Opening the bag once I got inside, the damage was plain, and painful; a long crack across the face, another across the back, and the rattle of wood inside. (Recurrence of nausea.)

The gig went well, but the guitar needed tuning after every song. Playing for several classes of kindergarteners, singing silly songs and having them sing and shout and jump, got me in a better frame of mind. Until I got home. Then the nausea returned.

When my wife saw the damage she wanted to be sick as well. My son also felt like participating in the "broken guitar queasy stomach syndrome" but he was doing laundry and it's not smart to be nauseous while cleaning clothes, so we didn’t let him join in the nausea-fest.

(I didn’t tell our daughter, away at college, or she would have been nauseous as well and she didn’t have time to be nauseous and study too).

Next day I contacted a luthier. Great news! The damage was repairable, the cost reasonable, the sound would not be impaired, and I could have it back in a week or ten days. My nausea subsided, as did that of my wife and son.

This means I’ll be able to perform with my ‘good’ guitar (the injured one) Feb. 10 at a gig in Fort Payne, Alabama, with my friend Russell Gulley (great blues/roots artist who incidentally also got nauseous when he heard about the accident).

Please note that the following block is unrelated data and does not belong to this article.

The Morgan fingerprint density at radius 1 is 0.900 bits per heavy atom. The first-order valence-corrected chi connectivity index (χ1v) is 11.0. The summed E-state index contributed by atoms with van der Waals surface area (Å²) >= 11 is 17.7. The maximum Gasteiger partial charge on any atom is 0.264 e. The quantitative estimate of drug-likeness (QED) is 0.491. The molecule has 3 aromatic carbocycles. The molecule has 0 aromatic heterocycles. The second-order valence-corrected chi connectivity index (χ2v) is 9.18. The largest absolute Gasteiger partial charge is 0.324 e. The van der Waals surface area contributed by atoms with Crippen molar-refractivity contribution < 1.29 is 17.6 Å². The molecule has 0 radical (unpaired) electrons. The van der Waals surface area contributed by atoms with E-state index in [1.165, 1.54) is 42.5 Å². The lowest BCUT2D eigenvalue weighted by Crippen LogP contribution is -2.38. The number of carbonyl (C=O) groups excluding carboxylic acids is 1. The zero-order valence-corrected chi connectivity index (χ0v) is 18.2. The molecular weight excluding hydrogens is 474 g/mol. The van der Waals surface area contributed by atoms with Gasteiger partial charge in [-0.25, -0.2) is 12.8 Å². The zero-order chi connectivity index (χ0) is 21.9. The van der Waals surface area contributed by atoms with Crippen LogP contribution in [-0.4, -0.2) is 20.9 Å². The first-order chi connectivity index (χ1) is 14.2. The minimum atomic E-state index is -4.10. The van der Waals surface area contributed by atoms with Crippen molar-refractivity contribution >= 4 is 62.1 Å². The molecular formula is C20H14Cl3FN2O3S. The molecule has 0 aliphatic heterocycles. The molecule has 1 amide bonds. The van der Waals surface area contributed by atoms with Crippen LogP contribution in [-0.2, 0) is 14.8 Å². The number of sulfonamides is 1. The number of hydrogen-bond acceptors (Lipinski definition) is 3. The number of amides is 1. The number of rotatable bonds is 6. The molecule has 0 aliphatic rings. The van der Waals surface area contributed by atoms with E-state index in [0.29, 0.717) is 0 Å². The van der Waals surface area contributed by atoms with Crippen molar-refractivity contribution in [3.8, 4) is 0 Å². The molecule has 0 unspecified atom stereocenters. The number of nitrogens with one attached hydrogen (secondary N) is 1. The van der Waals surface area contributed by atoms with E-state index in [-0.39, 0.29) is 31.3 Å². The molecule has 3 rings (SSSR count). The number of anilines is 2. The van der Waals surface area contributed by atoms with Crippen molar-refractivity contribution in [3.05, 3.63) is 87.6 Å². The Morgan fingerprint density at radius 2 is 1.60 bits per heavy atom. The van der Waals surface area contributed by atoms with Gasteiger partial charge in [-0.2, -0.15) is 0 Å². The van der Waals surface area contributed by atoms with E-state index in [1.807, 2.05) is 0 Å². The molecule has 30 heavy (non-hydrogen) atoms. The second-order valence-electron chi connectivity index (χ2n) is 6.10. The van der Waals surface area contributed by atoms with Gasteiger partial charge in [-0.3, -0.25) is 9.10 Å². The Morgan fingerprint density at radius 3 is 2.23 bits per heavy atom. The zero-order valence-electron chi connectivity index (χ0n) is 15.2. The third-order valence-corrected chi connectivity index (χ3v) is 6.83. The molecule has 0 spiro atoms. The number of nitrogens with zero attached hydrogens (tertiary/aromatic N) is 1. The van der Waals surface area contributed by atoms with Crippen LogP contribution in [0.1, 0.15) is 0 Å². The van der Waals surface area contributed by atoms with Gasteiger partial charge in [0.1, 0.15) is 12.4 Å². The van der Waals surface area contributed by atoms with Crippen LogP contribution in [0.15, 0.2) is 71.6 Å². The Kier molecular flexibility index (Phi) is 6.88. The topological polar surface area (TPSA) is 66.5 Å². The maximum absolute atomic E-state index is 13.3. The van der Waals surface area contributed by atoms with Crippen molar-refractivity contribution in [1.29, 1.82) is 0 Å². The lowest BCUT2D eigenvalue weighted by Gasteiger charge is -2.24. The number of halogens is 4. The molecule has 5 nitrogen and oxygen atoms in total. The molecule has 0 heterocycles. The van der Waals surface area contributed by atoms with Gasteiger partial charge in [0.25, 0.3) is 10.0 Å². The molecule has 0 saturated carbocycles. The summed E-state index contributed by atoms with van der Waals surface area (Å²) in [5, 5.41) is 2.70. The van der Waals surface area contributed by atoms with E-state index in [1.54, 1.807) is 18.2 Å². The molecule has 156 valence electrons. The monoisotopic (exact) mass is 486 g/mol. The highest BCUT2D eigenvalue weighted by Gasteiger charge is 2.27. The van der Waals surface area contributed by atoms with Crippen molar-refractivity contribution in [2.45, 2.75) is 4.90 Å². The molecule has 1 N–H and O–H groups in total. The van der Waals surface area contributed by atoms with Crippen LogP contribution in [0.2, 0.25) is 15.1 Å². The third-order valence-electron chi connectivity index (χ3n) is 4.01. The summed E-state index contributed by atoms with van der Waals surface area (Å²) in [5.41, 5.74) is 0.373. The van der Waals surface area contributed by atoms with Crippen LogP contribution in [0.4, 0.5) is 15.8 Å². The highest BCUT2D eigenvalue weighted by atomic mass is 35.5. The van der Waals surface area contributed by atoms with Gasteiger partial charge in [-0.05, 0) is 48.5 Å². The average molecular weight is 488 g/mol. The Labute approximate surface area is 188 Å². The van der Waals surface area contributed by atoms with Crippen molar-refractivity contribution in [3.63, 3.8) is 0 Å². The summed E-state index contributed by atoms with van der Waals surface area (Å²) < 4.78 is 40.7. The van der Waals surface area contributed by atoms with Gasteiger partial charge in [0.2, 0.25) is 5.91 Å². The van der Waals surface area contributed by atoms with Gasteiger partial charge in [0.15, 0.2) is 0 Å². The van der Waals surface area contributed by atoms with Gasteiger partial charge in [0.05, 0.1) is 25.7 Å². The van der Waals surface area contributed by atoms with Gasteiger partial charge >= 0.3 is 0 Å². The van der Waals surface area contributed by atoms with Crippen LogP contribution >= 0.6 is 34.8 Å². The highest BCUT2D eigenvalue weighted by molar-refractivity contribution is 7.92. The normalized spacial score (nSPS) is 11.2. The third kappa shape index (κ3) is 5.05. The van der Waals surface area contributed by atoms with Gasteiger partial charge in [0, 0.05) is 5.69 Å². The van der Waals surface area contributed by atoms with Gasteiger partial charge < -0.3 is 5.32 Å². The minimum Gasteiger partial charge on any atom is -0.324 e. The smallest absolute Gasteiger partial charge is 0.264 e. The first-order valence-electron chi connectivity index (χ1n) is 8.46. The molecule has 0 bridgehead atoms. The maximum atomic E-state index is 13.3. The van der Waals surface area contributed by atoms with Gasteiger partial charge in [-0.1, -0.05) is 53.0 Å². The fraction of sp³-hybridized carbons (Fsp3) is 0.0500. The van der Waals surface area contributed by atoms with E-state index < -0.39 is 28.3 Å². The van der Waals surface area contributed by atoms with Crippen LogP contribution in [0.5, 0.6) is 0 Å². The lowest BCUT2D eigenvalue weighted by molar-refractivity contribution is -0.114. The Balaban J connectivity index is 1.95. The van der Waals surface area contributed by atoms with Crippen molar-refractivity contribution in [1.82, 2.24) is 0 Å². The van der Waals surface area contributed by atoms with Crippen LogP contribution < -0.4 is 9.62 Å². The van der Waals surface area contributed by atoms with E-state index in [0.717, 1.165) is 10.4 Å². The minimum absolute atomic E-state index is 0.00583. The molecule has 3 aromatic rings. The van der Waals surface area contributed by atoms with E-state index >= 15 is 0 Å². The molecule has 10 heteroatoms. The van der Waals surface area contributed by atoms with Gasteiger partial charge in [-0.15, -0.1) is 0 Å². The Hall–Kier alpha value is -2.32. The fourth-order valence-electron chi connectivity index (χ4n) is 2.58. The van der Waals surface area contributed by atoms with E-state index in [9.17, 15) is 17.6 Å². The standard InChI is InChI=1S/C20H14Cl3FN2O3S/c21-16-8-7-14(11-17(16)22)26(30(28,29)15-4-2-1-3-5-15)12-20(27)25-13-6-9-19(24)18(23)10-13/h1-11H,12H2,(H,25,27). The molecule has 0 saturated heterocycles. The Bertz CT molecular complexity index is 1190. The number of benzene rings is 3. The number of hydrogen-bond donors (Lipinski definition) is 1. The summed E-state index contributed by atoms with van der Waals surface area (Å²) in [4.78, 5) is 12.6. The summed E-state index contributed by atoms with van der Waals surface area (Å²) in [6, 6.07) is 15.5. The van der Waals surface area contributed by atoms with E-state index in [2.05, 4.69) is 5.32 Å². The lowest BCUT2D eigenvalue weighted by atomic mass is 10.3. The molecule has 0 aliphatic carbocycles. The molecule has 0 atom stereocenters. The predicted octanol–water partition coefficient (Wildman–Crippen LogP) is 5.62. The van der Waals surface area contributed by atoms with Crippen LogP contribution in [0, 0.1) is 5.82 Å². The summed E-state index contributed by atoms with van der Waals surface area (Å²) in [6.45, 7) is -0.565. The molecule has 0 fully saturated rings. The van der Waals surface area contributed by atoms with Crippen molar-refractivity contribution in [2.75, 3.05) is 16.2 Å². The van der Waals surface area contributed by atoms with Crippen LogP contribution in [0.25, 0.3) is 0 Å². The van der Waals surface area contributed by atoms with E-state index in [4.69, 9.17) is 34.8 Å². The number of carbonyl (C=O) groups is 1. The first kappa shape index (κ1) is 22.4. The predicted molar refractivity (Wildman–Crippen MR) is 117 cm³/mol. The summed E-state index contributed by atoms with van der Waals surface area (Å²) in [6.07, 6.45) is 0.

(Russell Gulley, left. His guitar has no cracks.)

I had also told my friend Dennis Gulley, Russell's brother, who runs a recording studio in Nashville (and is a great bass player who performed that feat as well as producing, engineering, and arranging the songs you hear on this blog). He, too, expressed feelings of queasiness when he heard about the injury, but he’s in Nashville and there’s so much music there folks have little time to feel sick.

Besides getting my guitar restored to its former glory, I’ve made a new friend, Marco Ferrara, The Luthier. I know where to take my guitars should they need repair. And while I like Marco – very personable, articulate, professional – any future encounters will be social, not business, because I have banished gig bags from my home, F-O-R-E-V-E-R.

You folks who use and love gig bags, please don’t write to tell me I’m overreacting. I wouldn’t use a gig bag if you paid me. Okay. If you paid me, maybe. Depends on what you’re paying. But I wouldn't put my best guitar in one, that's for sure!